O'Toole told Sullivan but Sullivan won't tell O'Toole
By John O'Toole
John O'Toole is president of the American Association of Advertising Agencies.
Having one's salary published is a little like an annual sigmoidoscopy. No matter how great the dread with which one approaches it, the anticipation is nowhere near as ghastly as the event itself.
For the 16 years that I headed a publicly held company, my compensation appeared in the annual proxy statement to shareholders. It was immediately picked up by some trade journals as well as consumer publications like New York magazine. Not that I earned all that much, mind you. My successors made my take look like walking-around money. Still, the experience was not pleasant.
It's not so much that groups of employees stop talking and stare awkwardly at one another when you pass them in a corridor. Nor is it the frosty way a client answers your phone calls for several weeks. No, it's more the flood of letters that surge in seeking financial help for elderly Ute Indians and Friends of the Bermudian Tree Frog, the phone calls from insurance salesmen posing as financial counselors, the visits from hapless classmates needing backing for their projects to desalinate the Gulf of Mexico.
Farewell to all that, I said as I began a second career with the nonprofit American Association of Advertising Agencies. Rats, I said several years later, in the fall of 1990, when a reporter from the National Journal called demanding to know my compensation.
It seems she had unearthed an obscure clause in IRS regulations that required most tax-exempt organizations to make some esoteric reporting form accessible to the public. A form, by design or bad luck, that lists the compensation of the top executives. So Carol Matlack felt justified in demanding to know all of our salaries for publication.
I wrote to Ms. Matlack and declined. "The result of publishing staff salaries will be organizational unrest here and a good deal of time spent in personnel discussions that will only diminish our efforts on behalf of 750 advertising agencies."
Inspired by the heights of stuffiness attained in that sentence, I continued: "You tell me that the law is on your side. Perhaps you're right. But it's an invasion of the right to privacy of individuals working for a nonpublic, nonprofit association. I can't believe that was foreseen by those who wrote the law."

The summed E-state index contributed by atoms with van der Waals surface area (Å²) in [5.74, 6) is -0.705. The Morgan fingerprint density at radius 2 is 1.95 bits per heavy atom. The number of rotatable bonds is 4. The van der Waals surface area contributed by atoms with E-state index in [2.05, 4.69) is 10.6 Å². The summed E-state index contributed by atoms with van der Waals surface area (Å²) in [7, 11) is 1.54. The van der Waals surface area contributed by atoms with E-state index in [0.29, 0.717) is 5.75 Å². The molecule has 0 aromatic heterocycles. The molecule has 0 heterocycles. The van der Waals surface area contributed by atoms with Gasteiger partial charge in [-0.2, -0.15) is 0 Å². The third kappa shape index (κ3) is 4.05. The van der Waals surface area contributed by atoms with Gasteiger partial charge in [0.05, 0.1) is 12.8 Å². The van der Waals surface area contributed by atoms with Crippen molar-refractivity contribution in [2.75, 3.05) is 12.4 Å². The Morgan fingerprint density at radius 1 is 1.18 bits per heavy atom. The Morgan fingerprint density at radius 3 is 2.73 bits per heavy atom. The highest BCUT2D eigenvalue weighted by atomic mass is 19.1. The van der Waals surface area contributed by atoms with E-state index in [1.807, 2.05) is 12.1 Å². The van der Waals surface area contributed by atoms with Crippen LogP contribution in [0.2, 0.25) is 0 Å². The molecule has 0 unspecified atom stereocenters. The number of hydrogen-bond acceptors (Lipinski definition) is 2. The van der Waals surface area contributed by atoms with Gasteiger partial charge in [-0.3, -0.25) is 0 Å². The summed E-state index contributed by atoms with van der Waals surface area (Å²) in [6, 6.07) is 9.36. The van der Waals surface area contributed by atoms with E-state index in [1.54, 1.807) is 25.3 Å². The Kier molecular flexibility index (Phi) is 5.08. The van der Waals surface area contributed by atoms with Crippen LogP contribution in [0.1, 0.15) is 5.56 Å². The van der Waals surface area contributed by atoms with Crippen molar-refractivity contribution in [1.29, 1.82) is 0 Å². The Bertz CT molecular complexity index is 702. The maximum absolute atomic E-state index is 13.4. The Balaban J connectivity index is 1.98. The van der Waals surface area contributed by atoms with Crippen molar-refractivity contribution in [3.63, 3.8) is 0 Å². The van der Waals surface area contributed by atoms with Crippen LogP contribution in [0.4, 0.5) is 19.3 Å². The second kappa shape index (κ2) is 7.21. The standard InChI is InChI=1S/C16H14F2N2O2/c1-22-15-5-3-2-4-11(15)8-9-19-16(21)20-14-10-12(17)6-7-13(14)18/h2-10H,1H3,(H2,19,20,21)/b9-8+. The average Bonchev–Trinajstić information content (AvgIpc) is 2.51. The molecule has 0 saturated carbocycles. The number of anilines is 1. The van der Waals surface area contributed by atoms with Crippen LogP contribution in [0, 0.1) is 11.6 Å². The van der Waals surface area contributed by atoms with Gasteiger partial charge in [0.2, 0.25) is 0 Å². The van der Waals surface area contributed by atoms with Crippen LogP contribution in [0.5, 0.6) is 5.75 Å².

And then, still carried away by my own noble rhetoric, I added: "If what you really want is my salary, I'll reveal that to you upon request."
The request came within days. And like a fool I whispered the magic numbers into the telephone.
Within a week two things happened. In an article about executive salaries, the National Journal published mine along with those of many others in an issue whose cover screamed "PAYDAY." And the other thing? Ms. Matlack reported me to the IRS for noncompliance.
I then wrote to John Fox Sullivan, the Journal 's publisher. After complaining mightily, I became rather conciliatory, I thought.
"Incidentally," I concluded, "I'm surprised that you're going in for salary exposés, the kind of editorial popcorn usually shoveled out to readers whose lips move. I had thought your audience more upscale than that.
"At any rate, all that is in the past. The fires of rage have subsided into smoldering resentment. Let us, as they say in your city, put it behind us.
"All I want to do now is write an article about the incident for our magazine, Agency . For this article, I need the following information: 1. Your compensation, including benefits, bonus and expense account, for the calendar year 1990. 2. The same information for your editor, Richard S. Frank. 3. The same information for Ms. Matlack."
A month later I wrote to Mr. Sullivan again: "I have not heard from you and, frankly, wonder why. Surely you have no reservation about revealing such information since it is nothing more than what Ms. Matlack requested or, rather, demanded of me.
"Perhaps you have reservations about my credentials as a journalist. Well, as you say in Washington, let me address that issue.
"I received a degree in journalism from Northwestern in 1951. Granted, a journalism education in those days consisted largely of learning to shout 'stop the presses' and 'gimme rewrite.' But we did, from time to time, discuss ethical issues such as what is legal to publish versus what is right to publish – a distinction you might want to introduce your editorial staff to one day.
"So, Mr. Sullivan, as one journalist to another, what did you make in 1990? How about Mr. Frank? What does Ms. Matlack get for doing what she does?"
Months have passed. He doesn't call. He doesn't write. He responds with a stolid intransigence that I cannot help but admire and intend to emulate when Ms. Matlack calls again.
"Be cheerful, sir, our revels now are ended," said Prospero. In that spirit I conclude my taunting of the National Journal , a division of the Times Mirror Corporation, whose chairman, Robert F. Eberu, raked in $881,971 in 1990; whose president, David Laventhol, took out $584,462; and whose executive V.P., Charles Redmond, pulled down $394,634.
Editor's Note: John O'Toole's salary at AAAA
is $250,000. In 1984, during his tenure as chairman of Foote, Cone and
Belding, it was $280,000. John Fox Sullivan, asked by WJR about
his salary, said that when the IRS requires magazine publishers to reveal
their salaries, "we will certainly comply." ###